Ducati 2022 DesertX vs Husqvarna 2022 Norden 901 – Technical Specifications
|Specs \ Bikes||Ducati 2022 DesertX||Husqvarna 2022 Norden 910|
|Type||Testastretta 11° desmodromic, liquid-cooled L-twin; 4 valves/cyl.||DOHC, liquid-cooled 4-stroke parallel twin; 4 valves/cyl.|
|Bore x stroke||94.0 x 67.5mm||90.7 x 68.8mm|
|Horsepower||110 hp @ 9,250 rpm||105 hp @ 8,000 rpm|
|Torque||68 lb.-ft. @ 6,500 rpm||73 lb.-ft. @ 6,500 rpm|
|Fuel system||Bosch electronic fuel injection w/ 53mm throttle bodies; ride-by-wire||EFI w/ 46mm DKK Dell’Orto throttle bodies|
|Clutch||Wet, multi-plate slipper and self-servo; hydraulic actuation||Wet, multi-plate PASC slipper; cable actuation|
|Frame||Tubular steel trellis||Chromium-molybdenum steel|
|Front Suspension||KYB 46mm upside-down fork, fully adjustable; 9.1 in. travel||43mm WP Apex USD fork, fully adjustable; 8.7 in. (220mm) travel|
|Rear Suspension||KYB mono-shock, fully adjustable, remote preload adjustable; 8.7 in. travel||WP Apex monoshock, rebound and preload adjustable; 8.5 in. (215mm) travel|
|Front brake||Radial-mount Brembo M50 Monoblock 4-piston caliper, dual 320mm semi-floating discs w/ Bosch Cornering ABS||4-piston radially mounted caliper, dual 320mm discs w/ cornering ABS, Off-road mode disengageable|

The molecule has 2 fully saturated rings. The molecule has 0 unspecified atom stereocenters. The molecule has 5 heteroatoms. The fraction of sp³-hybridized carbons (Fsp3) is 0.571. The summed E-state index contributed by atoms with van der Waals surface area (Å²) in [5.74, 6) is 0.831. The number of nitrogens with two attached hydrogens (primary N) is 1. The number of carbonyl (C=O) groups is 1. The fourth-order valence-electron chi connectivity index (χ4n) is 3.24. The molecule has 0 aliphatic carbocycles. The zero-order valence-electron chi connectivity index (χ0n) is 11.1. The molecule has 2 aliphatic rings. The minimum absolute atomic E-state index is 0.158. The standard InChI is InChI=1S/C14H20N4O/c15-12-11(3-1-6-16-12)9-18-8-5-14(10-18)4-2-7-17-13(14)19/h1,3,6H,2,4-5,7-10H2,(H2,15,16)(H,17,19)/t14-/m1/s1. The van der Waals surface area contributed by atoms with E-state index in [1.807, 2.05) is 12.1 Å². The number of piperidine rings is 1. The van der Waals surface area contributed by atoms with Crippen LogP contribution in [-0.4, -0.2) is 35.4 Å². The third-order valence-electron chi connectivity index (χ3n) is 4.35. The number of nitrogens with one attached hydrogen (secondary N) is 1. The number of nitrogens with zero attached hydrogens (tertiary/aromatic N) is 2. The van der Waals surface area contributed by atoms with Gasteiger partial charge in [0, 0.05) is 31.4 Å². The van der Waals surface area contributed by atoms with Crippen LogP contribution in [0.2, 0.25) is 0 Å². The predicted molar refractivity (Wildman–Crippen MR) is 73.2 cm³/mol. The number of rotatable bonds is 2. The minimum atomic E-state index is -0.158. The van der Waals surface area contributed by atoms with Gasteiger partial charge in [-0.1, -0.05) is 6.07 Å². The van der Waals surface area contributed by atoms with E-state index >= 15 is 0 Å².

|Rear brake||Brembo floating 2-piston caliper, 265mm disc w/ Bosch Cornering ABS||2-piston floating caliper, 260mm disc w/ cornering ABS, Offroad mode disengageable|
|Wheels, front/rear||Cross-spoked, tubeless; 21 x 2.15 in. / 18 x 4.5 in.||Tubeless aluminum spoked wheels; 21 x 2.50 in. / 18 x 4.50 in.|
|Tires, front/rear||Pirelli Scorpion Rally STR; 90/90-21 / 150/70R-18||Pirelli Scorpion Rally STR; 90/90R-21 / 150/70R-18|
|Rake/trail||27.6°/4.8 in.||25.8°/4.2 in.|
|Wheelbase||63.3 in.||59.6 in.|
|Ground clearance||N/A||9.9 in.|
|Seat height||34.4 in.||33.6 in. (adjustable to 34.4 in.)|
|Fuel capacity||5.5 gal.||5.0 gal.|
|Avg. Consumption||42.2 mpg||49.3 mpg|
|Curb weight||492 lb.||449 lb.|
Natural rivals are DesertX ($16,975) and Norden 901 ($13,999). The difference between the two is only 48cc, five horsepower, five lb-ft of torque, and around 10 pounds. The Norden’s off-road usability, charismatic engine, and tough usefulness make it a doorway in more ways than one. Its ability to do its task while having fewer tools than the Ducati attests to the range of its advantages and the unique way it makes the classic big, tall adventure bike more widely available.
At its core, middleweight adventure motorcycles are designed to transport riders to remote locations and over terrain, they would never risk on a big-bore adventure tourer, and the Norden excels in that area. Not because it is a more capable motorbike than the DesertX but because many riders will probably feel more at ease riding it.